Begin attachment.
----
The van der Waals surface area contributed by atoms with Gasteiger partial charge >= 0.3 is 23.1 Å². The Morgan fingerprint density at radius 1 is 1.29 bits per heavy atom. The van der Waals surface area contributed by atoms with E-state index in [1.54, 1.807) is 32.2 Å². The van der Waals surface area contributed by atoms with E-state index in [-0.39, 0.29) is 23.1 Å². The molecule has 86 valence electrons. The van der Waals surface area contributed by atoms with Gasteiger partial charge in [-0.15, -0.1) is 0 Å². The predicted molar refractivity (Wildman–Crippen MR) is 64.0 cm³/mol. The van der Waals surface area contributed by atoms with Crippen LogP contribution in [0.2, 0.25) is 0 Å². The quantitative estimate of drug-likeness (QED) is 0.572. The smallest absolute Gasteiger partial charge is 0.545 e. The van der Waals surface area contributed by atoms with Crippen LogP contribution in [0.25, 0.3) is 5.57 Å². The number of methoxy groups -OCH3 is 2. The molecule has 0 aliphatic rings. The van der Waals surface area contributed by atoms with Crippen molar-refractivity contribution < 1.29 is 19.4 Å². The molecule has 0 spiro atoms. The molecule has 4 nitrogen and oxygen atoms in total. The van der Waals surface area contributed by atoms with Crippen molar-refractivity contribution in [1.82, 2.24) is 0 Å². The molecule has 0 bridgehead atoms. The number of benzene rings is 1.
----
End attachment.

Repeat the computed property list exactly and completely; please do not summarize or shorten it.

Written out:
The van der Waals surface area contributed by atoms with Gasteiger partial charge >= 0.3 is 23.1 Å². The Morgan fingerprint density at radius 1 is 1.29 bits per heavy atom. The van der Waals surface area contributed by atoms with E-state index in [1.54, 1.807) is 32.2 Å². The van der Waals surface area contributed by atoms with E-state index in [-0.39, 0.29) is 23.1 Å². The molecule has 86 valence electrons. The van der Waals surface area contributed by atoms with Gasteiger partial charge in [-0.15, -0.1) is 0 Å². The predicted molar refractivity (Wildman–Crippen MR) is 64.0 cm³/mol. The van der Waals surface area contributed by atoms with Crippen LogP contribution in [0.2, 0.25) is 0 Å². The quantitative estimate of drug-likeness (QED) is 0.572. The smallest absolute Gasteiger partial charge is 0.545 e. The van der Waals surface area contributed by atoms with Crippen LogP contribution in [0.25, 0.3) is 5.57 Å². The number of methoxy groups -OCH3 is 2. The molecule has 0 aliphatic rings. The van der Waals surface area contributed by atoms with Crippen molar-refractivity contribution < 1.29 is 19.4 Å². The molecule has 0 spiro atoms. The molecule has 4 nitrogen and oxygen atoms in total. The van der Waals surface area contributed by atoms with Crippen molar-refractivity contribution in [1.82, 2.24) is 0 Å². The molecule has 0 bridgehead atoms. The number of benzene rings is 1.